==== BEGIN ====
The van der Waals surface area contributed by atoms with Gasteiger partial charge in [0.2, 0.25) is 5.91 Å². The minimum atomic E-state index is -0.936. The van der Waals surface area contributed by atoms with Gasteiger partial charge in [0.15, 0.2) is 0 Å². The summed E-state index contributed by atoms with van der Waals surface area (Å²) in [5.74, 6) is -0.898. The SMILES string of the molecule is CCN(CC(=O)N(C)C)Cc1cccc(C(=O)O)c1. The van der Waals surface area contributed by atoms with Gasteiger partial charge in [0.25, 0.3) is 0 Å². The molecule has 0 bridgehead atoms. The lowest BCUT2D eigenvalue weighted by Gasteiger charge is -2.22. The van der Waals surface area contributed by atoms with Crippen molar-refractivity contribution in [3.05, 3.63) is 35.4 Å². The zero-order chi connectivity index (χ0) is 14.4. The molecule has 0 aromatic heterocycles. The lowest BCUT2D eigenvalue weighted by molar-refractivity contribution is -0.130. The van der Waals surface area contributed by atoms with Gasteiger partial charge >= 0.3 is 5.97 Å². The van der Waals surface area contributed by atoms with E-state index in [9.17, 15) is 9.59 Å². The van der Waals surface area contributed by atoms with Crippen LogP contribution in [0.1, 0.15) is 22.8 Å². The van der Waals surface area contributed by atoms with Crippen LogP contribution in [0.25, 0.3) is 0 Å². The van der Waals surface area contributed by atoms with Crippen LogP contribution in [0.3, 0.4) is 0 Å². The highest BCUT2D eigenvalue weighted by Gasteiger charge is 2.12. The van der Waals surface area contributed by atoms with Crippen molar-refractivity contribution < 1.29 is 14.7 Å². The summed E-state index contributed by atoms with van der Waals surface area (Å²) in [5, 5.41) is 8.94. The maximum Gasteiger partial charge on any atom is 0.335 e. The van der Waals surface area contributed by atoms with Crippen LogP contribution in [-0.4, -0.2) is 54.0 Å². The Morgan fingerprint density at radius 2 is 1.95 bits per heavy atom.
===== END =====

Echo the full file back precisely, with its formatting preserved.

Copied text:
The van der Waals surface area contributed by atoms with Gasteiger partial charge in [0.2, 0.25) is 5.91 Å². The minimum atomic E-state index is -0.936. The van der Waals surface area contributed by atoms with Gasteiger partial charge in [0.15, 0.2) is 0 Å². The summed E-state index contributed by atoms with van der Waals surface area (Å²) in [5.74, 6) is -0.898. The SMILES string of the molecule is CCN(CC(=O)N(C)C)Cc1cccc(C(=O)O)c1. The van der Waals surface area contributed by atoms with Gasteiger partial charge in [0.25, 0.3) is 0 Å². The molecule has 0 bridgehead atoms. The lowest BCUT2D eigenvalue weighted by Gasteiger charge is -2.22. The van der Waals surface area contributed by atoms with Crippen molar-refractivity contribution in [3.05, 3.63) is 35.4 Å². The zero-order chi connectivity index (χ0) is 14.4. The molecule has 0 aromatic heterocycles. The lowest BCUT2D eigenvalue weighted by molar-refractivity contribution is -0.130. The van der Waals surface area contributed by atoms with Gasteiger partial charge >= 0.3 is 5.97 Å². The van der Waals surface area contributed by atoms with E-state index in [9.17, 15) is 9.59 Å². The van der Waals surface area contributed by atoms with Crippen LogP contribution in [0.1, 0.15) is 22.8 Å². The van der Waals surface area contributed by atoms with Crippen LogP contribution in [0.25, 0.3) is 0 Å². The van der Waals surface area contributed by atoms with Crippen LogP contribution in [0.3, 0.4) is 0 Å². The highest BCUT2D eigenvalue weighted by Gasteiger charge is 2.12. The van der Waals surface area contributed by atoms with Crippen molar-refractivity contribution < 1.29 is 14.7 Å². The summed E-state index contributed by atoms with van der Waals surface area (Å²) in [5, 5.41) is 8.94. The maximum Gasteiger partial charge on any atom is 0.335 e. The van der Waals surface area contributed by atoms with Crippen LogP contribution in [-0.4, -0.2) is 54.0 Å². The Morgan fingerprint density at radius 2 is 1.95 bits per heavy atom.